A Guide to Shaving Different Parts of the Body

Shaving is not as simple as it may seem. It is not quite as easy as applying shaving cream and scraping away the hair. Different body parts may require different methods and different equipment. Below are some tips for shaving various types of body hair.

Shaving Facial Hair

For a close shave, it is a good idea to make the hair and skin soft and moist ahead of time. A shower before shaving is a good idea, as is the use of a pre-shave moisturizer. For a wet shave, the first step is to apply the lather to the area being shaved using a shaving brush. Strokes with the blade should be short and light; they should move in the same direction as the hair growth. Applying too much pressure can cause skin irritation, so should be avoided. The strokes should be just firm enough to cut through the hair, but no firmer. To ensure that the blade comes into contact with the hair as much as possible, it will be necessary to make the surface of the skin flat; this can be tricky in more difficult-to-reach areas like the upper lip and neck. The blade should be rinsed after every couple of passes. The skin should be rinsed once all of the desired areas have been shaved. Aftershave may be applied after rinsing.


Moistening the hair and skin on the head is a good idea. Water opens the pores and softens the hair to make it easier to cut. Shaving cream or soap may be applied to lubricate the skin and soften the hair even further. First-time head-shavers should use a shaving cream that is formulated for sensitive skin since they do not know how their scalp will react. For the purpose of head shaving, a safety or cartridge razor works best. The strokes used should be short and gentle, moving in the direction that the hair grows. The blade should be rinsed frequently. A hand mirror along with a wall-mounted mirror will help them to see their head from all angles when checking for missed spots; also, they should shave in a room with bright lighting. When they are finished shaving, they can dry off and apply an aftershave moisturizer.

Shaving Chest Hair

The first step is to cut the hair to low stubble. An electric razor or trimmer is the most efficient tool for this job. Once the chest hair has been reduced to stubble, it is possible to move on to the next step: shaving.  The chest should be lathered with shaving cream or soap, and a safety or cartridge-type razor should be used to remove the stubble.  The razor should be moved in long strokes in the direction of the hair growth. The chest should be rinsed after shaving and a shaving moisturizer applied to minimize itching and irritation.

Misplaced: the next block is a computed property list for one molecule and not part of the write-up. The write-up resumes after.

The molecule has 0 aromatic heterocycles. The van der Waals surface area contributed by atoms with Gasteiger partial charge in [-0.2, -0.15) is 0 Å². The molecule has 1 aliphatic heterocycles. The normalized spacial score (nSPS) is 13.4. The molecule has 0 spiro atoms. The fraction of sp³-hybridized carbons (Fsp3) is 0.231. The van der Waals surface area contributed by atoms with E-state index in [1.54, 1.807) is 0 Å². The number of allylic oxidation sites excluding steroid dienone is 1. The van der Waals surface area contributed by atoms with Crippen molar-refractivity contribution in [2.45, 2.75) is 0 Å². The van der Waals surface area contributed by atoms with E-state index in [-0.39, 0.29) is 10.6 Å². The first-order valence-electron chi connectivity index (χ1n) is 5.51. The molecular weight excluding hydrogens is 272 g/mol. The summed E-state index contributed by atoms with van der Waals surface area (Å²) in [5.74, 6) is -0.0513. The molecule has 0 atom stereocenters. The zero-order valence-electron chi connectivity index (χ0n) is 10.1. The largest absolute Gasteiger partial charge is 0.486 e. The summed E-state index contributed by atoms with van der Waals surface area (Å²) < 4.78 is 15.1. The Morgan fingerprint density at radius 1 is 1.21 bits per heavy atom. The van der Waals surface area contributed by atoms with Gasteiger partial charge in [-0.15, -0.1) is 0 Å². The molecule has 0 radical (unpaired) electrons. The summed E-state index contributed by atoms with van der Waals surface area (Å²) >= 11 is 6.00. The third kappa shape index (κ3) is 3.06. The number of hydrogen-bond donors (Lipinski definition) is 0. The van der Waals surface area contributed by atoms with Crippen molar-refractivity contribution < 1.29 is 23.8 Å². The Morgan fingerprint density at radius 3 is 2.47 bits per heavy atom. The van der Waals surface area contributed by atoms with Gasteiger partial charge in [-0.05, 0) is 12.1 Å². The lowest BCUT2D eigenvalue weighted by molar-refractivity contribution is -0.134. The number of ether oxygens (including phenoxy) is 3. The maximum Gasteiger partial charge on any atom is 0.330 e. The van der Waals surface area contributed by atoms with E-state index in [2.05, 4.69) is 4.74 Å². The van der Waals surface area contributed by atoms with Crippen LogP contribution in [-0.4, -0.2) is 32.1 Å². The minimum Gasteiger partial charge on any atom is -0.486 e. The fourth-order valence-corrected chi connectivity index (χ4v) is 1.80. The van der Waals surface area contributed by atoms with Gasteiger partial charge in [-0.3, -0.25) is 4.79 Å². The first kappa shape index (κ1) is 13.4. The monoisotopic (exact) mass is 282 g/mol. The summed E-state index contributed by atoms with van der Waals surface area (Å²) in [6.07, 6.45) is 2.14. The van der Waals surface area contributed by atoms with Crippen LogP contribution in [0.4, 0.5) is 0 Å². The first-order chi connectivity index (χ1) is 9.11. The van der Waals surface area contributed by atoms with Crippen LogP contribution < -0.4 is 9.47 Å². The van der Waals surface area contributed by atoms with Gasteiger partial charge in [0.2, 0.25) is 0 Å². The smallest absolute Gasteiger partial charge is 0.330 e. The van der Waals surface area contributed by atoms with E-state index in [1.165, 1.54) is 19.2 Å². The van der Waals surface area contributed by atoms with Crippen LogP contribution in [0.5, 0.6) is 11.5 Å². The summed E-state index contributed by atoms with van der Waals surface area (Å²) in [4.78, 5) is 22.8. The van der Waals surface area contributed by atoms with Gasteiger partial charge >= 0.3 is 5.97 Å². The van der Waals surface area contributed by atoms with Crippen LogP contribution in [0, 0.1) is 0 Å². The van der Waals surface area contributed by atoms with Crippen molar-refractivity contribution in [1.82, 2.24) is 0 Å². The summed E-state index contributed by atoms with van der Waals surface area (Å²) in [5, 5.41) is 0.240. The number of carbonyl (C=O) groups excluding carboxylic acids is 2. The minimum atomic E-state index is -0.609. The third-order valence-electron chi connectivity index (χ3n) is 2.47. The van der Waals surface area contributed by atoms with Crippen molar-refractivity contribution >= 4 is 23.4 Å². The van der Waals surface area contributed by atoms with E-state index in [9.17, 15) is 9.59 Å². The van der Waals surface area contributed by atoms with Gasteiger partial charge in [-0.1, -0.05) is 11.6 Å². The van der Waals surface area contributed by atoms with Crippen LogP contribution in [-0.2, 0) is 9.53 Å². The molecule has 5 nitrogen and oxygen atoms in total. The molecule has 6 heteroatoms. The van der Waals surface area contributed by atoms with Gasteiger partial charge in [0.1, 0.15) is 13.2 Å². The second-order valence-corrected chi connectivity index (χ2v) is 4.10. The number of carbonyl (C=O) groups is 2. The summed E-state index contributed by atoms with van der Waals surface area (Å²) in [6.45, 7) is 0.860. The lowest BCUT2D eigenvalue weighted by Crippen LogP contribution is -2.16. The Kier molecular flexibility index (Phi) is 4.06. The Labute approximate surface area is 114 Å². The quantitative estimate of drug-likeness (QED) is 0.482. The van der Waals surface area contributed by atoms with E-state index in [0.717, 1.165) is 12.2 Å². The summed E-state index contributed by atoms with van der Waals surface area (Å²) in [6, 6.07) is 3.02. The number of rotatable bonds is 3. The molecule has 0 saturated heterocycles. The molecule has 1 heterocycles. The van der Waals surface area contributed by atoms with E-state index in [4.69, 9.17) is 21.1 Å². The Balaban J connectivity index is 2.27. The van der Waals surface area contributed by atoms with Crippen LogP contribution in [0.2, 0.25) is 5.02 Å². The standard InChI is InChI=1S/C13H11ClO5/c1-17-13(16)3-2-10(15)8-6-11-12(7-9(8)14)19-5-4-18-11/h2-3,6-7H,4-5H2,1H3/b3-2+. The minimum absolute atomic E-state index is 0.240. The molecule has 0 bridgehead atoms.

Shaving Armpits

Due to the fact that they are concave, armpits can be problematic areas to shave. Extra care will be required to prevent nicks. To minimize the potential for cuts, a cartridge razor is the best tool as the head will move to maintain contact with the skin. The cartridges should be changed regularly, as dull blades are another cause of nicks.  As with other types of shaving, it will be necessary to exfoliate and moisten the area prior to use of the blade. Shaving cream, gel or soap should be applied and the razor should be moved with gentle but firm strokes. Multiple passes over the same area should be avoided as this can cause irritation.


Shaving Back Hair

Hair on the back presents a unique set of problems, as it may be impossible to reach with a conventional razor. A long-armed razor may be used. Users will also need a wall-mounted mirror and a mirror so that they can guide the blade. Aside from the added level of difficulty, the method of shaving back hair is essentially the same as that for shaving chest hair: the hair should be trimmed first, and then shaving cream should be applied before shaving. A moisturizer may be applied afterward.


Shaving Pubic Hair (for Males and Females)

Any post-shaving irritation or injury in this area will be particularly uncomfortable; therefore, it is extra important to proceed carefully. A shower or hot bath may be used ahead of time to soften the hair. Most of the hair should be removed with clippers. Sensitive skin shaving cream (not soap) should be applied to the area being shaved. A cartridge type razor with a swivel-head should be used, preferably one with cushioning built into the cartridge. The skin should be pulled tight and shaved with gentle strokes. The razor should be moved against the direction of the hair-growth; meaning, upward. Shaving cream should be reapplied as needed. After shaving, the area should be washed thoroughly and a moisturizer for sensitive skin used.

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